Dr Zempsky is correct, my tenor was too cavalier and I don't mean to say
that you should teach residents to sedate children with full stomachs.
I will be cavalier in shooting down dogma that flies in the face of
clinical experience and research which suggests (though admittedly
that there is poor correlation between duration of fasting and volume of
My basic point is this- nearly all patients who I am sedating have had
mouth for two hours simply due to the injury-illness-ER wait- process.
sedated approximately 400 kids (a majority with Ketamine) in the last
without being too rigid about the duration of fasting over and above
this 'two hour'
generalization to which I referred. I have never had an aspiration event
or even a
significant reflux event. My colleagues have had a similar experience.
Perhaps it is
just luck, but I think some of it is because we use reasonable caution,
start with small doses, monitor carefully, use prophylactic
oxygen and good airway positioning.
I'll give you an example of my practice- yesterday I had two completely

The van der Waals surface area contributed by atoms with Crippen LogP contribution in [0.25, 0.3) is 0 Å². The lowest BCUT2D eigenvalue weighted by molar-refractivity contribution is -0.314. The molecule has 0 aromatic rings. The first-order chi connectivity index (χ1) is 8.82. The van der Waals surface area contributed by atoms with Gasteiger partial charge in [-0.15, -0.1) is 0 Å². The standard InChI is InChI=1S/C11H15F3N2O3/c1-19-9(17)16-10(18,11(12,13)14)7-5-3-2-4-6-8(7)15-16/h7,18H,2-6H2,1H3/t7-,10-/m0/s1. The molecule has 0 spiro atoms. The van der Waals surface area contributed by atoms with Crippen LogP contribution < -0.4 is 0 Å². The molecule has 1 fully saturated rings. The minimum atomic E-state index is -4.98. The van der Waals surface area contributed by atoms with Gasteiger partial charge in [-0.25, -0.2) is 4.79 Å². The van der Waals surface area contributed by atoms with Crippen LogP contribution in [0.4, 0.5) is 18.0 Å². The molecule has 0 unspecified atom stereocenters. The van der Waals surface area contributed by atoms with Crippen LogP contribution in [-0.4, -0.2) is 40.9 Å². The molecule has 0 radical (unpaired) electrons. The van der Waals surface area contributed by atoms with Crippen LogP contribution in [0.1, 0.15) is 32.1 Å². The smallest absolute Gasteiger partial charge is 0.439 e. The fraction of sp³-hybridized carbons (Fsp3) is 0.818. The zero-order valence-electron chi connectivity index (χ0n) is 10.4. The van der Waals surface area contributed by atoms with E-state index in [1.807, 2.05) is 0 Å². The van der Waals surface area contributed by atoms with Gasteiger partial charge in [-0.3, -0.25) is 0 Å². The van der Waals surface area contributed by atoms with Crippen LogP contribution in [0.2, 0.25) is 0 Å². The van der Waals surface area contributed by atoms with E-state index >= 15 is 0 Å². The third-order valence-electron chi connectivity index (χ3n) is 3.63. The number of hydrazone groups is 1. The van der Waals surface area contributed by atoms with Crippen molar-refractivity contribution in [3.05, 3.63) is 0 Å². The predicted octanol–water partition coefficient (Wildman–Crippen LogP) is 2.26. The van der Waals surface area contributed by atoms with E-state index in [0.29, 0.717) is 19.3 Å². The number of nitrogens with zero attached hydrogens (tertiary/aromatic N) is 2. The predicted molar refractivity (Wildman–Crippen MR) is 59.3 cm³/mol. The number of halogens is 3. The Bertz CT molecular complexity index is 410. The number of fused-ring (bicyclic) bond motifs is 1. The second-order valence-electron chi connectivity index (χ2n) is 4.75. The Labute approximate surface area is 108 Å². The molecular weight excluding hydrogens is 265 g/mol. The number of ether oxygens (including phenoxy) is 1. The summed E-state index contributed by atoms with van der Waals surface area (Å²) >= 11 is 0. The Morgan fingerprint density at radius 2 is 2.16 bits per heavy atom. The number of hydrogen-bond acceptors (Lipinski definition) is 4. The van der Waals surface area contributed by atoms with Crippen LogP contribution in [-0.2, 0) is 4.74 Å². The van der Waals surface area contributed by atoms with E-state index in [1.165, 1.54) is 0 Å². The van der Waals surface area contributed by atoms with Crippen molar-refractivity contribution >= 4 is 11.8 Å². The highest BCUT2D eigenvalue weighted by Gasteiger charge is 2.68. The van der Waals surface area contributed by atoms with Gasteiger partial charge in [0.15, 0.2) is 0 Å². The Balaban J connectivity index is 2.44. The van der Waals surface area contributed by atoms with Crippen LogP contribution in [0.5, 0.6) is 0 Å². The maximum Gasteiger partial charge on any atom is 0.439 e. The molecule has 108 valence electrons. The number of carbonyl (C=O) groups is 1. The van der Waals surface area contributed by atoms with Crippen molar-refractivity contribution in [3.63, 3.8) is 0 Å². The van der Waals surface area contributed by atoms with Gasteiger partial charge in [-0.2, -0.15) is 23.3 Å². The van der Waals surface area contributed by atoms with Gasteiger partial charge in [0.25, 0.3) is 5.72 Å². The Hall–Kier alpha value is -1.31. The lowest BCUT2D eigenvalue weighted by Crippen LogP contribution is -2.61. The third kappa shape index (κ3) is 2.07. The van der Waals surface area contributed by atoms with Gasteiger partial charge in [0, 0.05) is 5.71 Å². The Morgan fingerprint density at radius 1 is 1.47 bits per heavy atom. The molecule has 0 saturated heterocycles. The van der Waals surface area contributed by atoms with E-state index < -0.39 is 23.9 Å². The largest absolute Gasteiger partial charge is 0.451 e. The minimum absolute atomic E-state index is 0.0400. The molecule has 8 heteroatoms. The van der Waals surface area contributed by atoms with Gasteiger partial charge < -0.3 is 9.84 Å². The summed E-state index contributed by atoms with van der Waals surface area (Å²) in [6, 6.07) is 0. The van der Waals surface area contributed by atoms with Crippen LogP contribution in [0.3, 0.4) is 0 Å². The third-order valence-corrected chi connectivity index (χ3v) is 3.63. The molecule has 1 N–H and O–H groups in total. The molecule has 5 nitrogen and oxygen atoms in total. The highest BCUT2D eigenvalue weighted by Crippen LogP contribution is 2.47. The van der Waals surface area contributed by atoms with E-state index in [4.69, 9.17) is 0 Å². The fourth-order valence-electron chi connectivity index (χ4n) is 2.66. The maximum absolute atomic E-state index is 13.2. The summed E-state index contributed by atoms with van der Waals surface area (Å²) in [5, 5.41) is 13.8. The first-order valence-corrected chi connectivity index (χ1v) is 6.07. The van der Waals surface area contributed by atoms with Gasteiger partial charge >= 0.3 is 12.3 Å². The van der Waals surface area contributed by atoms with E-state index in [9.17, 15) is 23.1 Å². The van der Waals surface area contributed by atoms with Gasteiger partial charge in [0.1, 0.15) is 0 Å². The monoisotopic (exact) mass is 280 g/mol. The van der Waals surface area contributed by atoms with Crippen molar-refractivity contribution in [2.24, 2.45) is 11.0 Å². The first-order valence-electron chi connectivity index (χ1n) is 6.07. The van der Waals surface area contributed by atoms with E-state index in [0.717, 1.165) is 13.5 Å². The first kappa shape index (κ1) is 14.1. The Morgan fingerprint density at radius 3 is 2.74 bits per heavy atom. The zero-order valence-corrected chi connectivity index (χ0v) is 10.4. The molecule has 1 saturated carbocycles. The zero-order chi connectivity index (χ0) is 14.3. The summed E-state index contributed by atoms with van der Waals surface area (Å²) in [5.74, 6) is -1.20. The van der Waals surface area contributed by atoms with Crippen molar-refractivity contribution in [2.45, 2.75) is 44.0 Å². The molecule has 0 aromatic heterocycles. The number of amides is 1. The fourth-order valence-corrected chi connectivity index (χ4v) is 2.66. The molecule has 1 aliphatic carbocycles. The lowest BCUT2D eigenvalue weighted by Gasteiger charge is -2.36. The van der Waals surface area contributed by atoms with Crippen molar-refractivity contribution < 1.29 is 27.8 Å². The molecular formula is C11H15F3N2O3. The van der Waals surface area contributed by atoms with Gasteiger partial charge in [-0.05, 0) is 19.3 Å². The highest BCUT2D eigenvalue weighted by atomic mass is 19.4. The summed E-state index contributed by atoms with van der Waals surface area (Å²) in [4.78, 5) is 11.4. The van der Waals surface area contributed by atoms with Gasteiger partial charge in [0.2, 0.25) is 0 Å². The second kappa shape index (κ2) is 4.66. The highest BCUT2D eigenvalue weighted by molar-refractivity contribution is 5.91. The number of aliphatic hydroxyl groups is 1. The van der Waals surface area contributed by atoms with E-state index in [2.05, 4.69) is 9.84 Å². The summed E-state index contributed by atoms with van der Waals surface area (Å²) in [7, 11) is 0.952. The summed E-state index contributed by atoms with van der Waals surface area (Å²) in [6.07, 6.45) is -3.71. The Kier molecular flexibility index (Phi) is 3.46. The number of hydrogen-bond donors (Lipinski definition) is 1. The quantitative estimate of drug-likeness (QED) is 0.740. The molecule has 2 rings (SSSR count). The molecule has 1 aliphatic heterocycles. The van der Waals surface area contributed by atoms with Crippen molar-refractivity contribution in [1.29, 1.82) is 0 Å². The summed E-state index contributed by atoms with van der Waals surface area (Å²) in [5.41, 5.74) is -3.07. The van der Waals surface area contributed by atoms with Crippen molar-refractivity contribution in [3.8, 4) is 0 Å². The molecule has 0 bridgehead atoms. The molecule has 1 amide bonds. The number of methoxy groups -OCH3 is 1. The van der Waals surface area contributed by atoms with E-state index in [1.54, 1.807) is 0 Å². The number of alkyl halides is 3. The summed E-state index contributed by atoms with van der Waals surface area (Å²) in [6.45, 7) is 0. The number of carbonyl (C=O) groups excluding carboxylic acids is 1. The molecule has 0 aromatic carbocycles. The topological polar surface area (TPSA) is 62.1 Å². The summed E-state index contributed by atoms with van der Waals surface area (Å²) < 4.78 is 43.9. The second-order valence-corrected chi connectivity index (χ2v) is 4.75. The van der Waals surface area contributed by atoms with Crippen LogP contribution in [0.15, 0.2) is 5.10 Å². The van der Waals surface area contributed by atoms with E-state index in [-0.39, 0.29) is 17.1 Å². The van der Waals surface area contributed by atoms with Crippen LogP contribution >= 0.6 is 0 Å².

displaced radius/ ulna
fractures come in within 20 minutes of each other. The one who presented
second had not
eaten for four hours when he arrived. The other had eaten pizza 30
minutes before he fell.
They were both given IV MS on arrival and ortho was called. We sedated
the second patient first,
and it was about two hours after he presented, using Ketamine 1 mg/kg,
Versed 0.05 mg/kg and glyco-
pyrrolate. By the time we got to the second patient, he had been NPO for
3.5 hours and
we sedated and reduced him similarly. In the same time span, I intubated
an apneic neonate with
RSV and assisted a surgeon removing a upper esophageal coin in an 17
month old using a foley.
(We only have single physician coverage).
Jay Fisher MD
William T. Zempsky wrote:
> I think Dr. Fisher is being a little too cavalier in regards to NPO
> requirements prior to sedation in the ED. In fact the article by
> Ingebo et
> al. discusses 2 hour fasting only in relation to ingestion of clear
> not solids. Also the population studied in this article were patients
> were undergoing elective endoscopy, not our typical ED patient who may
> have a full stomach for other reasons i.e. pain.
> While some patients need sedation immediately it is in our patients
> interest as well as our own to delay sedation when possible.
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